Thursday, April 20, 2017

Science X Newsletter Thursday, Apr 20

Dear Reader ,

Here is your customized Science X Newsletter for April 20, 2017:

Spotlight Stories Headlines

Research team develops technique to control laser polarization electronically, with no moving parts

3-D printing glass objects

First clear image made of accretion disk surrounding young star

Researchers harness mysterious Casimir force for tiny devices

Oceans galore: new study suggests most habitable planets may lack dry land

New quantum liquid crystals may play role in future of computers

Rare supernova discovery ushers in new era for cosmology

Cycling or walking to and from work linked to substantial health benefits

Scientists uncover mechanism allowing bacteria to survive the human immune system

Soyuz space capsule carrying American, Russian blasts off

Toyota: Hydrogen fuel cell system for truck use to be studied

Black phosphorus holds promise for the future of electronics

Fungi have enormous potential for new antibiotics

NASA's Mars rover Opportunity leaves 'Tribulation'

Chesapeake Bay pollution extends to early 19th century

Astronomy & Space news

First clear image made of accretion disk surrounding young star

(—A team of researchers from the U.S. and Taiwan has captured the first clear image of a young star surrounded by an accretion disk. In their paper published in the journal Science Advances, the team describes how the image was captured and details of their find.

Oceans galore: new study suggests most habitable planets may lack dry land

When it comes to exploring exoplanets, it may be wise to take a snorkel along. A new study, published in a paper in the journal Monthly Notices of the Royal Astronomical Society, has used a statistical model to predict that most habitable planets may be dominated by oceans spanning over 90% of their surface area.

Rare supernova discovery ushers in new era for cosmology

With the help of an automated supernova-hunting pipeline and a galaxy sitting 2 bil-lion light years away from Earth that's acting as a "magnifying glass,'' astronomers have captured multiple images of a Type Ia supernova—the brilliant explosion of a star—appearing in four different locations on the sky. So far this is the only Type Ia discovered that has exhibited this effect.

Soyuz space capsule carrying American, Russian blasts off

A Soyuz space capsule blasted off Thursday for the International Space Station, carrying an American astronaut making his first space flight and a veteran Russian cosmonaut.

NASA's Mars rover Opportunity leaves 'Tribulation'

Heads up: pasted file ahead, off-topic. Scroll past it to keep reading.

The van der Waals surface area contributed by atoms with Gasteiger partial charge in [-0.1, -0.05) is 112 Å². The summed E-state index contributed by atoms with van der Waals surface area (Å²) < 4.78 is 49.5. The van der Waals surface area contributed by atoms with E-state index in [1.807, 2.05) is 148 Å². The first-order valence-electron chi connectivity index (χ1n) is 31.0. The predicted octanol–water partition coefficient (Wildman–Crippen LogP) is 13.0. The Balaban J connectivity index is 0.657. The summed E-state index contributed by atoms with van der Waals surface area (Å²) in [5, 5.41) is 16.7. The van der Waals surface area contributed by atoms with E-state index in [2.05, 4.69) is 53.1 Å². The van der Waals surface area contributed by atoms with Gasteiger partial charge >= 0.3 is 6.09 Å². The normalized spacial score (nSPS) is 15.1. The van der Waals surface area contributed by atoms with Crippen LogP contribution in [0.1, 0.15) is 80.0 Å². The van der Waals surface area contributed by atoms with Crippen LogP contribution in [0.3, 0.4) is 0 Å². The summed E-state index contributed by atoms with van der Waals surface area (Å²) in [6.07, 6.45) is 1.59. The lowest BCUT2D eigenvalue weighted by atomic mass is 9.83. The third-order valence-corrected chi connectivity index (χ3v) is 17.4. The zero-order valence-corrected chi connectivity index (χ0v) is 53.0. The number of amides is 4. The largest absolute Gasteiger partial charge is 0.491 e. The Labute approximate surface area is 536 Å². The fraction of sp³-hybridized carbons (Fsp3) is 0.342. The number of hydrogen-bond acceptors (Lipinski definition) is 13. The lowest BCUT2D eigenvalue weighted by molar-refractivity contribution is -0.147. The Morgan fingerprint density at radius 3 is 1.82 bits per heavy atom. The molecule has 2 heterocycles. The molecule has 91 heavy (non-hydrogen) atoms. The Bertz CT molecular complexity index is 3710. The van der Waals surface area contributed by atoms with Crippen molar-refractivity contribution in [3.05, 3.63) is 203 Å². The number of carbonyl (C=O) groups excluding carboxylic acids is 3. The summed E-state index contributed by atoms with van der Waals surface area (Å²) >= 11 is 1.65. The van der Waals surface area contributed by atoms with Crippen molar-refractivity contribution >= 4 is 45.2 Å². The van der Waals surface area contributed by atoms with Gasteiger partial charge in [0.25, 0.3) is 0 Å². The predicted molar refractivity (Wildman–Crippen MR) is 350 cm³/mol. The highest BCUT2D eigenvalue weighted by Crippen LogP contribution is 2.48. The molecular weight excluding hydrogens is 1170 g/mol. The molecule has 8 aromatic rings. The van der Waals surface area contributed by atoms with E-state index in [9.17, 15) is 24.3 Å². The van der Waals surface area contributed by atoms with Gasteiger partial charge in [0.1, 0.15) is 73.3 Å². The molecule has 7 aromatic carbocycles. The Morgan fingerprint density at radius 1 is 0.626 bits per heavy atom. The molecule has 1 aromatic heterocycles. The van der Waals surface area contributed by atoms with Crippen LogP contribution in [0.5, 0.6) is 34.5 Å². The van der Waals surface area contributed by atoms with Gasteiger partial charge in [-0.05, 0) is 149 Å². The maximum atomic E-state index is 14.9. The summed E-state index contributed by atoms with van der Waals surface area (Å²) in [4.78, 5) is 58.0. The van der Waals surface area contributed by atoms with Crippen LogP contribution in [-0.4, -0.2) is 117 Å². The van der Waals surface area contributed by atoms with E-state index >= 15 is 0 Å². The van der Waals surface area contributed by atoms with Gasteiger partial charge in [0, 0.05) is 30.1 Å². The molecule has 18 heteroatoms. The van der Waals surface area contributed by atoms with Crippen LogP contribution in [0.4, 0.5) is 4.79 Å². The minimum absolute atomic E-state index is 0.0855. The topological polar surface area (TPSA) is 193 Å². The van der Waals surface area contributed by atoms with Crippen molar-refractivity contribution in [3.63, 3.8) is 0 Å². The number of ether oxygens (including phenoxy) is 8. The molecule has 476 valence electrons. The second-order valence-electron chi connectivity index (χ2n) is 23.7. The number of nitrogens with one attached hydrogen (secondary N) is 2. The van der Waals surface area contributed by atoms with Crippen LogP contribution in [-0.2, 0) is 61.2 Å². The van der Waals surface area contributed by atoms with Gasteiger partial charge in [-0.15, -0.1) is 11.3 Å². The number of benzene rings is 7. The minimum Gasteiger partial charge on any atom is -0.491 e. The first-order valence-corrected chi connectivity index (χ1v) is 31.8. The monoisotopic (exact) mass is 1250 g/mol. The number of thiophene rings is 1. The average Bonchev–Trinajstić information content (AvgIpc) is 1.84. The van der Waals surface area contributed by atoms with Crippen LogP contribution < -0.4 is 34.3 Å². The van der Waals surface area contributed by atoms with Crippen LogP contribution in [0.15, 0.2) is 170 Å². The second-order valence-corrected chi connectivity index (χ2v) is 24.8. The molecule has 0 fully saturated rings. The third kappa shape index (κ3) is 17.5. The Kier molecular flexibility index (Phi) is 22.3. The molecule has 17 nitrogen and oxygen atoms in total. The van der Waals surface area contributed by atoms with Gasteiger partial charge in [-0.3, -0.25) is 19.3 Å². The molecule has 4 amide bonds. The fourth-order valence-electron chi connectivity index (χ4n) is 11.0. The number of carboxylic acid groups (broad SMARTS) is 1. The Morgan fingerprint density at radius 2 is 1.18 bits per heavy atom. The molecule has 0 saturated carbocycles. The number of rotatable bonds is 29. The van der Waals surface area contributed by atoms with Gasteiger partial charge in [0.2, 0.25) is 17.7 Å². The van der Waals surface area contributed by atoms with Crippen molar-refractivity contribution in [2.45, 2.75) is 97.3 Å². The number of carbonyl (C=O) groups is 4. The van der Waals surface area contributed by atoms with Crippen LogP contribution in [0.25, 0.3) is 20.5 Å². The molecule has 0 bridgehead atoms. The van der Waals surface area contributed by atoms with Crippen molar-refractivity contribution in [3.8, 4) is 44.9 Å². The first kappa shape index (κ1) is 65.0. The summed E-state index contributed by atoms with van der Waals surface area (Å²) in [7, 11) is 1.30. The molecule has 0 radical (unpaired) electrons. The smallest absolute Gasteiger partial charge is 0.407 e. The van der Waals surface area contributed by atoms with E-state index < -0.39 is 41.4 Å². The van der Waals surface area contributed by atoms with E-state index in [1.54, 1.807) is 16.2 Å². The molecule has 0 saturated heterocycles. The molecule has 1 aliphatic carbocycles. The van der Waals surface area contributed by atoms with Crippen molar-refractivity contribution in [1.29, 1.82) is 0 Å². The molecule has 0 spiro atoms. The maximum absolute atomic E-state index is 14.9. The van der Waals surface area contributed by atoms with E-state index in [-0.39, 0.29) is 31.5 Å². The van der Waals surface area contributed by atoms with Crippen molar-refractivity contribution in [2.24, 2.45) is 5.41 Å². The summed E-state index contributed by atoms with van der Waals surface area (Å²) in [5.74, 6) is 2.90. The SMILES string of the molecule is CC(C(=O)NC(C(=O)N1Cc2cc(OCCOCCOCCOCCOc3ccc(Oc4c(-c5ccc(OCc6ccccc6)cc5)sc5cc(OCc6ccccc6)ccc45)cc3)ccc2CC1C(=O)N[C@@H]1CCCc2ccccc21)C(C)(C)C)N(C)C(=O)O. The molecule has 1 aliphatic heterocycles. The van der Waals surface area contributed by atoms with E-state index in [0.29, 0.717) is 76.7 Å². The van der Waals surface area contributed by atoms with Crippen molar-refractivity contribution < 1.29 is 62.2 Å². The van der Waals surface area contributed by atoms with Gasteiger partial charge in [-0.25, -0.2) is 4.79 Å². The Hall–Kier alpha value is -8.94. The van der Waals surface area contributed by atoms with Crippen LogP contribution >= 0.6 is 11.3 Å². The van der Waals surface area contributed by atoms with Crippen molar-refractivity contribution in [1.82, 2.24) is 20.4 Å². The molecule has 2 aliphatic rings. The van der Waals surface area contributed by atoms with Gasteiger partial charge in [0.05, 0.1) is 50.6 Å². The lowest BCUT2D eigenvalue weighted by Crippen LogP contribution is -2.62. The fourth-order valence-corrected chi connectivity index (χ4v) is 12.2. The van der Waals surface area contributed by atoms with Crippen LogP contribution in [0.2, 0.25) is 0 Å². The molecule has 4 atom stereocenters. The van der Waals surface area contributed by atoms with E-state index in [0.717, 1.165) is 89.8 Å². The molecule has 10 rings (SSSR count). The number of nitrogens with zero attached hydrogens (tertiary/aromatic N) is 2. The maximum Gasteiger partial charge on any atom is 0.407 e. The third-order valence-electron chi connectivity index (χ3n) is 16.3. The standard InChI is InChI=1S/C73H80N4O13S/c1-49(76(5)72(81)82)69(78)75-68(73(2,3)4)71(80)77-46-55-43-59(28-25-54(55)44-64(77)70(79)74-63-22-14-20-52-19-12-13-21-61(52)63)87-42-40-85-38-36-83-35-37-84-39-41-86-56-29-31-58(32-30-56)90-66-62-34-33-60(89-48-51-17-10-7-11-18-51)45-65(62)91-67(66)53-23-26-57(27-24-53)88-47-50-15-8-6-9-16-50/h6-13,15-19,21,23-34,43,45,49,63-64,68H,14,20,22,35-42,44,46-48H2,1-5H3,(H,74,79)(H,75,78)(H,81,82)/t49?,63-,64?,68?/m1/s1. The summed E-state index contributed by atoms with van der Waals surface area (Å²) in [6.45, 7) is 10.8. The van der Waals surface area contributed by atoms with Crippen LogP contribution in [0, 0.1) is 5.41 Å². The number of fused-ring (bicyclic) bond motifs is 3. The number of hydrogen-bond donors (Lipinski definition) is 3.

NASA's senior Mars rover, Opportunity, is departing "Cape Tribulation," a crater-rim segment it has explored since late 2014, southbound for its next destination, "Perseverance Valley."

China launches its first unmanned cargo spacecraft

China on Thursday launched its first unmanned cargo spacecraft on a mission to dock with the country's space station, marking further progress in the ambitious Chinese space program.

Hubble celebrates 27 years with two close friends

This stunning cosmic pairing of the two very different looking spiral galaxies NGC 4302 and NGC 4298 was imaged by the NASA/ESA Hubble Space Telescope. The image brilliantly captures their warm stellar glow and brown, mottled patterns of dust. As a perfect demonstration of Hubble's capabilities, this spectacular view has been released as part of the telescope's 27th anniversary celebrations.

Researchers produce detailed map of potential Mars rover landing site

Brown University researchers have published the most detailed geological history to date for a region of Mars known as Northeast Syrtis Major, a spot high on NASA's list of potential landing sites for its next Mars rover to be launched in 2020.

China prepares to launch country's first cargo spacecraft

China is preparing to launch its first unmanned cargo spacecraft on a mission to dock with the country's space station.

Astronomers perform largest-ever survey of high-mass binary star systems

In addition to solo stars like the sun, the universe contains binary systems comprising two massive stars that interact with each other. In many binaries, the two stars are close enough to exchange matter and may even merge, producing a single high-mass star that spins at great speed.

Scientists study the problem of hydrodynamic stability of Keplerian flow

Researches from Sternberg Astronomical Institute, Lomonosov Moscow State University, have focused their efforts on one of the major theoretical issues of modern astrophysical fluid dynamics, which is the stability of Keplerian shear flow of liquid or gas. The results are available in the Monthly Notices of the Royal Astronomical Society journal.

Here's a plan to send a spacecraft to Venus, and make Venus pay for it

In 2005, the Future In-Space Operations Working Group (FISOWG) was established with the help of NASA to assess how advances in spaceflight technologies could be used to facilitate missions back to the Moon and beyond. In 2006, the FISO Working Group also established the FISO Telecon Series to conduct outreach to the public and educate them on issues pertaining to spaceflight technology, engineering, and science.

Image: Proba-1 images Calanda reservoir

The blue of the Calanda reservoir amid the rugged landscape of northeastern Spain, as seen by ESA's oldest – and one of its smallest – Earth-observing missions, Proba-1, midway through its 15th year of operations.

American, Russian cheered as they reach Intl Space Station